It’s very bizarre because if you had asked me to write this list years ago, I would have included so many of the names of people I’ve somehow had the opportunity to work with. It truly blows my mind, and I’m beyond grateful for the partnerships I’ve been fortunate to be a part of. I would really love to collaborate with Clean Bandit, and I also have a strong desire to sit at a piano with Nicki Minaj. Additionally, I would love to work with Dan + Shay and Chris Stapleton.

I see collaboration as like a Venn diagram. It involves taking two individuals with their unique “sweet spots” and coming together to create something that only the two of you (or however many are involved) could produce. I am constantly learning things about myself and the creative process through collaboration. The way someone initiates a song, searches for ideas, forms a phrase, or explores melodies can all be so different and profoundly inspiring to be a part of.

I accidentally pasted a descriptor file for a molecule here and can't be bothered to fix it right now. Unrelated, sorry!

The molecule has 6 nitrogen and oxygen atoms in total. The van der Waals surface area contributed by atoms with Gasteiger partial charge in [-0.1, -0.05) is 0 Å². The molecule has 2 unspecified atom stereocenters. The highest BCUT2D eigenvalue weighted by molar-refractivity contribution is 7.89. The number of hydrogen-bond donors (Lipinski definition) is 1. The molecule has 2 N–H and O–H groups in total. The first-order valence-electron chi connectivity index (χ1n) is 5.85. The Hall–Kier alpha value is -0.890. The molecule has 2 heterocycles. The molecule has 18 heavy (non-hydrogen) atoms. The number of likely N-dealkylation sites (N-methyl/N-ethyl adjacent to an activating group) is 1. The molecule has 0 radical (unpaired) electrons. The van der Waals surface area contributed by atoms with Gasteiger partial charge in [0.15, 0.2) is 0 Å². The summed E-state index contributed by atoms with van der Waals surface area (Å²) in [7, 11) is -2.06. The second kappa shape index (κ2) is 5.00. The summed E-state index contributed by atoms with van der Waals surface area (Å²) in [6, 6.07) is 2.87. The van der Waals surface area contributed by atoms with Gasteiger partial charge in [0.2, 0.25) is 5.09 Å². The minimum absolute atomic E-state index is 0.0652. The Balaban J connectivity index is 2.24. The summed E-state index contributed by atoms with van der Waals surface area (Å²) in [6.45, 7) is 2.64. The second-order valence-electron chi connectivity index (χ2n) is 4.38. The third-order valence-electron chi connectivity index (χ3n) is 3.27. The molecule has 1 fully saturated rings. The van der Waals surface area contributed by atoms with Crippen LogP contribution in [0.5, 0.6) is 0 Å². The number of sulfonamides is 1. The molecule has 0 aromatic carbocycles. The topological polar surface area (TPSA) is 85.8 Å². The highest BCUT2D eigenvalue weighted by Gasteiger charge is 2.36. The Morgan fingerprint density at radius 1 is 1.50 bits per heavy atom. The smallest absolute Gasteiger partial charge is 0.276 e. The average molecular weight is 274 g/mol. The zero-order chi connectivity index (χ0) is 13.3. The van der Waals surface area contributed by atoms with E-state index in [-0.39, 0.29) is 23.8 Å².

Your lyrics often delve into unique themes. Can you discuss the concepts or emotions you enjoy exploring in your songs? What messages do you hope your audience takes away from your music?

I try to tell stories, really. I tend to live my life based on feelings, for better or worse. I strive to create music that conveys emotions and narrates the story as it unfolded. Songs, for me, can serve as little revelations from my experiences—what I’ve learned or what I’ve felt, and so on.